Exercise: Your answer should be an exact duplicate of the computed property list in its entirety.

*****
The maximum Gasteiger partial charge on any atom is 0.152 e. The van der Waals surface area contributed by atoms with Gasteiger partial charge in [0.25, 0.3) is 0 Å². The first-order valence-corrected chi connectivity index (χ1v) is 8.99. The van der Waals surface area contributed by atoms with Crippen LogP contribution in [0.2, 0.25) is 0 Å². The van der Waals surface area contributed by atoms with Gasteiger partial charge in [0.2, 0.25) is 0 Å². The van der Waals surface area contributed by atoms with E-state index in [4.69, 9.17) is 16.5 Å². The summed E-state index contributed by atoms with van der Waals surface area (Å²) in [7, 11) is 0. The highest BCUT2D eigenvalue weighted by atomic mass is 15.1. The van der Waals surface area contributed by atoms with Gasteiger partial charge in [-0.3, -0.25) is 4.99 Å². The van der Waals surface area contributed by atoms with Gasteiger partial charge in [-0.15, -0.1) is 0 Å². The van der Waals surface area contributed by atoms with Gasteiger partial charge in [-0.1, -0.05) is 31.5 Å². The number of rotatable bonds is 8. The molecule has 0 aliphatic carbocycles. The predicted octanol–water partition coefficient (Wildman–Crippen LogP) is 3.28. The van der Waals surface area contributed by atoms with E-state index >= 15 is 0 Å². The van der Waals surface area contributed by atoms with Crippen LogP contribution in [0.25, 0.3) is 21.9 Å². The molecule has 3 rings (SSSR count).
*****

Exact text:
The maximum Gasteiger partial charge on any atom is 0.152 e. The van der Waals surface area contributed by atoms with Gasteiger partial charge in [0.25, 0.3) is 0 Å². The first-order valence-corrected chi connectivity index (χ1v) is 8.99. The van der Waals surface area contributed by atoms with Crippen LogP contribution in [0.2, 0.25) is 0 Å². The van der Waals surface area contributed by atoms with Gasteiger partial charge in [0.2, 0.25) is 0 Å². The van der Waals surface area contributed by atoms with E-state index in [4.69, 9.17) is 16.5 Å². The summed E-state index contributed by atoms with van der Waals surface area (Å²) in [7, 11) is 0. The highest BCUT2D eigenvalue weighted by atomic mass is 15.1. The van der Waals surface area contributed by atoms with Gasteiger partial charge in [-0.3, -0.25) is 4.99 Å². The van der Waals surface area contributed by atoms with Gasteiger partial charge in [-0.15, -0.1) is 0 Å². The van der Waals surface area contributed by atoms with Gasteiger partial charge in [-0.1, -0.05) is 31.5 Å². The number of rotatable bonds is 8. The molecule has 0 aliphatic carbocycles. The predicted octanol–water partition coefficient (Wildman–Crippen LogP) is 3.28. The van der Waals surface area contributed by atoms with E-state index >= 15 is 0 Å². The van der Waals surface area contributed by atoms with Crippen LogP contribution in [0.25, 0.3) is 21.9 Å². The molecule has 3 rings (SSSR count).